– The honourable senator would seem to imply that because there was a widespread distribution of a certain document in the departments of the Public Service Mr Newton would be entitled to have that document and to communicate it to the public. That is a complete misconception. Whether a departmental document is classified or not, it needs to be widely and clearly known that no member of the Public Service is entitled to band out any such document to a news vendor or to the public. As to Mr Maxwell Newton and his confidential disclosures, he published a report which in his own print was stated to be of a confidential government cable. He went on .to make it interesting to his readers, from whom, of course, he gets subscriptions for his profit. He made it interesting so as to promote his own profit in his news vending undertaking. He said that among the confidential cables received by the Department of External Affairs last week was a very interesting one from the Australian Embassy in Paris which, he said, spoke of the Australian Ambassador’s conversation with the French Foreign Minister, touching upon several subjects, including the subject of Vietnam and the Paris peace talks.
Mr Newton had the temerity later, when trying to disparage the Government’s search warrant, to say that the cable was not very interesting but was a very dull one indeed; yet for profit he had described the cable as being very interesting. Let me say with regard to that cable that the decision as to whether or not it is classified rests not with Mr Newton or any member of the journalists’ fraternity but with the Government. One needs only to pause to think in the interests of the security of the Government and any possible effect upon what I hope everybody will consider to be most deliccate conversations going on in Paris with regard to the peace talks to realise that a cable must not be interpreted in isolation, that it must be interpreted in the context of other communications, not only from that quarter but also from elsewhere. I should think that the delicacy of a communication of that sort would occur to every Australian as unique. When it is realised that Mr Newton had boasted in his newsletter, with a view to boosting sales for his commercial undertaking, that he was going to penetrate bureaucracy, was it not probable that a search of his business premises and perhaps his house next door would disclose that the cable was in his possession illegally? That is a liability from which Mr Newton has no privilege and no other citizen has privilege. But when Mr Newton makes it clear that he is boasting of publicising communications which the Government regards as confidential, all that the Government does is to apply the law.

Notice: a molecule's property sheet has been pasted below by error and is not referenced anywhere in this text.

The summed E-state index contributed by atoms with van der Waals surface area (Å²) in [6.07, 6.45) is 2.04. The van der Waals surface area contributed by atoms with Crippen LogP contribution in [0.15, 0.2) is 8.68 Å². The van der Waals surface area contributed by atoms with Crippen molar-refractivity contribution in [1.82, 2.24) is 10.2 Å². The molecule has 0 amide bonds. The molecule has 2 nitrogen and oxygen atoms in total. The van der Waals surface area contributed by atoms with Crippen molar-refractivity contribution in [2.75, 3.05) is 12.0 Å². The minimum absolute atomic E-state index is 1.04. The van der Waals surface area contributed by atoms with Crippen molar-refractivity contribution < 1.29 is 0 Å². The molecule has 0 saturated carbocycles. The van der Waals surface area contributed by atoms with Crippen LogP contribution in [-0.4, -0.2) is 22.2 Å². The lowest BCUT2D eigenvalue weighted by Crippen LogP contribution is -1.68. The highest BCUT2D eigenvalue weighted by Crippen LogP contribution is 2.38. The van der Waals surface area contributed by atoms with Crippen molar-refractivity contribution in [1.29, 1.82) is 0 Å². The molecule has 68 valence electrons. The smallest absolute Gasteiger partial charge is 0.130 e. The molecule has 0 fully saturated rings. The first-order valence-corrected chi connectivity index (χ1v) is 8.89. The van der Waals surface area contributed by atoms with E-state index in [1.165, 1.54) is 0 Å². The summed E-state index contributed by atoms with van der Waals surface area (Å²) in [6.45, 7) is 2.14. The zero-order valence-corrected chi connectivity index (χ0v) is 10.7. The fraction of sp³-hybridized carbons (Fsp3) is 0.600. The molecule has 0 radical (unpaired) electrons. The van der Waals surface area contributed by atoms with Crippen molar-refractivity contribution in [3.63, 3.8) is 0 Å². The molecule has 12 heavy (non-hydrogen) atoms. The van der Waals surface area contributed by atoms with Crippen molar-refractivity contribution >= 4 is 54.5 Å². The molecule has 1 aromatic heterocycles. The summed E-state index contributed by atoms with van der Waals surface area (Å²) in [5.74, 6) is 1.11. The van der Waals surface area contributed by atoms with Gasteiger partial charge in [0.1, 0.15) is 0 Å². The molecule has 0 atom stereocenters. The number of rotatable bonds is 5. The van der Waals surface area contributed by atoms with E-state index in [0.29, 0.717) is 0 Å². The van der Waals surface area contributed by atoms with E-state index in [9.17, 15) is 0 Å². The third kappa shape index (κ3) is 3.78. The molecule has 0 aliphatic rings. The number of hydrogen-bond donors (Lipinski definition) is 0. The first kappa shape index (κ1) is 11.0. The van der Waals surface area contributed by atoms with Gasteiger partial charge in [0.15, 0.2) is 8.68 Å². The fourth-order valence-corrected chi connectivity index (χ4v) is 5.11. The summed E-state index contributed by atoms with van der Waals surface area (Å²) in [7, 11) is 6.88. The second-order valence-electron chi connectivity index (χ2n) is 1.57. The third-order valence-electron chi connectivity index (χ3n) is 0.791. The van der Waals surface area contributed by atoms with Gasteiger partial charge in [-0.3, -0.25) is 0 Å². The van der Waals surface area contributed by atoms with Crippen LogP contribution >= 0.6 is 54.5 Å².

– My question is addressed to the Minister representing the Minister for the Army. In view of the opposition, of the Queensland Government and the Queensland people generally to the establishment of poker machines and gambling casinos in that State, will the Minister investigate a newspaper report that Army personnel are conducting a gambling casino near Toowoomba on Commonwealth property?
– Immediate inquiries were undertaken upon receipt of the news report mentioned by the honourable senator and it was established that gambling activities were being carried out at an Army unit outside Toowoomba. The sole purpose of these activities was to raise money for charity, lt has been ascertained that all proceeds were strictly accounted for and paid to the charity. As soon as this matter came to the notice of Army headquarters a direction was given that these activities were to cease forthwith.
– I address a question to the Minister representing the AttorneyGeneral. In applying the law, is not one of the first rules that a person against whom it is intended to bring a prosecution should not be subjected to any prejudicial statement by the Government? Can the Minister explain to the Senate the extraordinarily prejudicial outburst that he just made against Mr Newton and can he fell us whether the only possible explanation of this is that the Government does not intend to lay any charges against Mr Newton?
– lt will be recalled that at the commencement of question time today I was asked by Senator Ormonde whether the Government was proposing to lay charges. My reply was quite precisely to say that to discuss that matter now would be both premature and improper. I am aware that one abstains out of a sense of fairness and justice from making any statement that might be prejudicial to the case of. a person who possibly will be accused of an offence. In view of the fact that a series of questions implying a defence of Mr Newton have been asked, when one recalls that Mr Newton has resorted to the country’s Press and television to denigrate and disparage law enforcement, it may be claimed that my statement today was anything but prejudicial. I would have thought thai it was an impartial, if strong, statement of the rights which the Government has to uphold the law on behalf of the Australian community.